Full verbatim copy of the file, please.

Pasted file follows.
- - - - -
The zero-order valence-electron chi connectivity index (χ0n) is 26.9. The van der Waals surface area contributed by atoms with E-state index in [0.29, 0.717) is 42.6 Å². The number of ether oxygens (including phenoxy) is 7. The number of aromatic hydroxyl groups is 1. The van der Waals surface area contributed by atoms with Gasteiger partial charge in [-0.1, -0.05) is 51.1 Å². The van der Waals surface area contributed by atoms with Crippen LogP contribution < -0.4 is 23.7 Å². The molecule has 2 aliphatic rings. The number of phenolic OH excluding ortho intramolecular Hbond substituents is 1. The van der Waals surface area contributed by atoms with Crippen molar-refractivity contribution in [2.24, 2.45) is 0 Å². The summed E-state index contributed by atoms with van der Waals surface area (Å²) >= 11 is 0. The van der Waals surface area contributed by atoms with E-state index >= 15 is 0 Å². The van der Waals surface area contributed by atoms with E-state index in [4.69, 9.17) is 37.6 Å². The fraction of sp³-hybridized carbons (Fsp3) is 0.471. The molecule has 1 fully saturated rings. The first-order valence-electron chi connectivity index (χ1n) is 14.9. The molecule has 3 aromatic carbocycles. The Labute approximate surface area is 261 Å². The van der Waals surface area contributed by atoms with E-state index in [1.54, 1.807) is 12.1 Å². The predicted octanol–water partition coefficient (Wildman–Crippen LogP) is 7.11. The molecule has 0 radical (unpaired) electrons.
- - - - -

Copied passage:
The zero-order valence-electron chi connectivity index (χ0n) is 26.9. The van der Waals surface area contributed by atoms with E-state index in [0.29, 0.717) is 42.6 Å². The number of ether oxygens (including phenoxy) is 7. The number of aromatic hydroxyl groups is 1. The van der Waals surface area contributed by atoms with Gasteiger partial charge in [-0.1, -0.05) is 51.1 Å². The van der Waals surface area contributed by atoms with Crippen LogP contribution < -0.4 is 23.7 Å². The molecule has 2 aliphatic rings. The number of phenolic OH excluding ortho intramolecular Hbond substituents is 1. The van der Waals surface area contributed by atoms with Crippen molar-refractivity contribution in [2.24, 2.45) is 0 Å². The summed E-state index contributed by atoms with van der Waals surface area (Å²) >= 11 is 0. The van der Waals surface area contributed by atoms with E-state index >= 15 is 0 Å². The van der Waals surface area contributed by atoms with E-state index in [4.69, 9.17) is 37.6 Å². The fraction of sp³-hybridized carbons (Fsp3) is 0.471. The molecule has 1 fully saturated rings. The first-order valence-electron chi connectivity index (χ1n) is 14.9. The molecule has 3 aromatic carbocycles. The Labute approximate surface area is 261 Å². The van der Waals surface area contributed by atoms with E-state index in [1.54, 1.807) is 12.1 Å². The predicted octanol–water partition coefficient (Wildman–Crippen LogP) is 7.11. The molecule has 0 radical (unpaired) electrons.